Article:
Monkeypox case identified in Lane County

Courtesy photo

Second known case in Oregon, risk to public low

July 1, 2022 — Lane County Public Health (LCPH) has identified a case of monkeypox in the Eugene/Springfield area, not at a PeaceHealth facility. On June 30, the Oregon State Public Health Laboratory confirmed the case as probable and the lab test has been sent to the Center for Disease Control (CDC) for final confirmation. An additional case has been sent by LCPH to the state lab for review.

Risk to healthcare workers and the general public is low. The monkeypox virus can be transmitted from person-to-person by:

  • Respiratory droplets during direct and prolonged face-to-face contact; and
  • Direct contact with the skin or body fluids of an infected person (including sexual contact), or
  • Contact with virus-contaminated objects (such as bedding, towels or clothing).

This is the first monkeypox case identified locally. Thus far, there is one CDC confirmed case previously in Oregon and 396 across the United States.

We are continuously monitoring the situation and PeaceHealth is prepared with the appropriate processes and protocols in place.

“Thank you again for your support, as our caregivers work to safeguard and care for our colleagues, patients and our communities,” said Todd Salnas, Chief Executive, PeaceHealth Oregon Network in a bulletin alerting the public to the county’s first monkeypox case.

Monkeypox is a rare disease caused by infection with the monkeypox virus. Monkeypox virus belongs to the Orthopoxvirus genus in the family Poxviridae. The Orthopoxvirus genus also includes variola virus (which causes smallpox), vaccinia virus (used in the smallpox vaccine), and cowpox virus. Monkeypox is not related to chickenpox.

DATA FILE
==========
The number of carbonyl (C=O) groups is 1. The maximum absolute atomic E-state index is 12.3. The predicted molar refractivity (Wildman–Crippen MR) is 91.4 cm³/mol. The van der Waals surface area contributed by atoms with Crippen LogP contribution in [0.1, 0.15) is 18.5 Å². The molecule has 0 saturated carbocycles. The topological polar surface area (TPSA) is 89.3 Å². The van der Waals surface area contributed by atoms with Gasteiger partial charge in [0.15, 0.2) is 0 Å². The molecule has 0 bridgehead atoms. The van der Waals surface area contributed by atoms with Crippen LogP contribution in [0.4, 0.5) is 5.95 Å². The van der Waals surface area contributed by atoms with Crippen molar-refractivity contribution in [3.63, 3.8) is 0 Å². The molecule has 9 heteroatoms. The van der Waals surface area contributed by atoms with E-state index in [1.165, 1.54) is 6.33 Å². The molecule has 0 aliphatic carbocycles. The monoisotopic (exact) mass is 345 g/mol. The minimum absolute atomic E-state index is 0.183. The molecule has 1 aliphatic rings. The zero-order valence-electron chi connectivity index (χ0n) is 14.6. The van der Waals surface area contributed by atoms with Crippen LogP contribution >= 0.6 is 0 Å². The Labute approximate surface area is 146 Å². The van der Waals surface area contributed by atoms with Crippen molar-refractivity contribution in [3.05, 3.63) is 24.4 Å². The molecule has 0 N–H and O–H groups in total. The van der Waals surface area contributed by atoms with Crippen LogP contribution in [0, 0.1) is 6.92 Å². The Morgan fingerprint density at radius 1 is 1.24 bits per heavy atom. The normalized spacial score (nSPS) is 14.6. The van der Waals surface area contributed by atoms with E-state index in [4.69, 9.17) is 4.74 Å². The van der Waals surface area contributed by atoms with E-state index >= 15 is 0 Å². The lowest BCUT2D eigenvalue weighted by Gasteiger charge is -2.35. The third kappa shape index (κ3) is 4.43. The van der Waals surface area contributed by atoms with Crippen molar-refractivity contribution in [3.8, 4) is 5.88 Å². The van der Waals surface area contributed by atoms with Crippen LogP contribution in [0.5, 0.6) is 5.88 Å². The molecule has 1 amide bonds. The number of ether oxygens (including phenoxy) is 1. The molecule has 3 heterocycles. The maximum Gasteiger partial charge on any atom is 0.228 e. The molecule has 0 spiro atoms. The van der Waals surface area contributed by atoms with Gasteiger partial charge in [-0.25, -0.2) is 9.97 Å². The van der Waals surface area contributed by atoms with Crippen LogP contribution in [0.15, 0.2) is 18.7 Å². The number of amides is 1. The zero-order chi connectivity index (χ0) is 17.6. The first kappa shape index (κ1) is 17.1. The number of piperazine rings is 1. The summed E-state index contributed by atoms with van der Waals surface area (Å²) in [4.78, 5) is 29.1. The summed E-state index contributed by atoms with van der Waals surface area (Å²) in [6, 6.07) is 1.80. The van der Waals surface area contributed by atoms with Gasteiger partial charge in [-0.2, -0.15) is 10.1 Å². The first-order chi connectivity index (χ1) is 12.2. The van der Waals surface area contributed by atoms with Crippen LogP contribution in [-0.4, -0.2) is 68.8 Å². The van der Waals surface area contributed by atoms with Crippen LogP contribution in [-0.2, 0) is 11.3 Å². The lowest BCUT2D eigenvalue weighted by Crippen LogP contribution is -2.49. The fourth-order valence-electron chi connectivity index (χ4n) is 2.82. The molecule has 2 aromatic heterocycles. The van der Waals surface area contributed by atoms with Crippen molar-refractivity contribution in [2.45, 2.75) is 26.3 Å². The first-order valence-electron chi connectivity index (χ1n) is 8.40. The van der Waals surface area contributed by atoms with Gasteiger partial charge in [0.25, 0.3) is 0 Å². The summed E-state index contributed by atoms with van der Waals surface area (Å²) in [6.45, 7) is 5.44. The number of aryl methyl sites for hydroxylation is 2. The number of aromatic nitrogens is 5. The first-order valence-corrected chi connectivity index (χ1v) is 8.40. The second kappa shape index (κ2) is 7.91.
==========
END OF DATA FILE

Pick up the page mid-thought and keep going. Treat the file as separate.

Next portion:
Monkeypox was first discovered in 1958 when two outbreaks of a pox-like disease occurred in colonies of monkeys kept for research. Despite being named “monkeypox”, the source of the disease remains unknown. However, African rodents and non-human primates (like monkeys) may harbor the virus and infect people.

The first human case of monkeypox was recorded in 1970. Since then, monkeypox has been reported in people in several other central and western African countries. Prior to the current outbreak, nearly all monkeypox cases in people outside of Africa were linked to international travel to countries where the disease commonly occurs, or through imported animals.

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